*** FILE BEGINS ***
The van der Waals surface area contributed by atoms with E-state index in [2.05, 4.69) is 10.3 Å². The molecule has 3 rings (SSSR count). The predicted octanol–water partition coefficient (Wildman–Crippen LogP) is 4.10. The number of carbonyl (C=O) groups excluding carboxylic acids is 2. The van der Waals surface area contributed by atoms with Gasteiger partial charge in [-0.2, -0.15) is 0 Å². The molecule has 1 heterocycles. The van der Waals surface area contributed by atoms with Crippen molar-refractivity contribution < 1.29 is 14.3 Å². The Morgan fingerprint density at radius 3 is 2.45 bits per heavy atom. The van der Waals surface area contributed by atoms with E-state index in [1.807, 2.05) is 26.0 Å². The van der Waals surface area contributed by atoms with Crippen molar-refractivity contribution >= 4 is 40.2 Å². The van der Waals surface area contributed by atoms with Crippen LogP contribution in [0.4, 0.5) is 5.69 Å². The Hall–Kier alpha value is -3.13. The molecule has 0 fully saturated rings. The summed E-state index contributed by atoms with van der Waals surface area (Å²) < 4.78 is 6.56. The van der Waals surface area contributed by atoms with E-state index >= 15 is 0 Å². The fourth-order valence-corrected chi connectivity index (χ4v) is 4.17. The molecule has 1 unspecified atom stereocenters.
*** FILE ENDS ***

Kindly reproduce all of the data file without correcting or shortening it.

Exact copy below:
The van der Waals surface area contributed by atoms with E-state index in [2.05, 4.69) is 10.3 Å². The molecule has 3 rings (SSSR count). The predicted octanol–water partition coefficient (Wildman–Crippen LogP) is 4.10. The number of carbonyl (C=O) groups excluding carboxylic acids is 2. The van der Waals surface area contributed by atoms with Gasteiger partial charge in [-0.2, -0.15) is 0 Å². The molecule has 1 heterocycles. The van der Waals surface area contributed by atoms with Crippen molar-refractivity contribution < 1.29 is 14.3 Å². The Morgan fingerprint density at radius 3 is 2.45 bits per heavy atom. The van der Waals surface area contributed by atoms with E-state index in [1.807, 2.05) is 26.0 Å². The van der Waals surface area contributed by atoms with Crippen molar-refractivity contribution >= 4 is 40.2 Å². The van der Waals surface area contributed by atoms with Crippen LogP contribution in [0.4, 0.5) is 5.69 Å². The Hall–Kier alpha value is -3.13. The molecule has 0 fully saturated rings. The summed E-state index contributed by atoms with van der Waals surface area (Å²) < 4.78 is 6.56. The van der Waals surface area contributed by atoms with E-state index >= 15 is 0 Å². The fourth-order valence-corrected chi connectivity index (χ4v) is 4.17. The molecule has 1 unspecified atom stereocenters.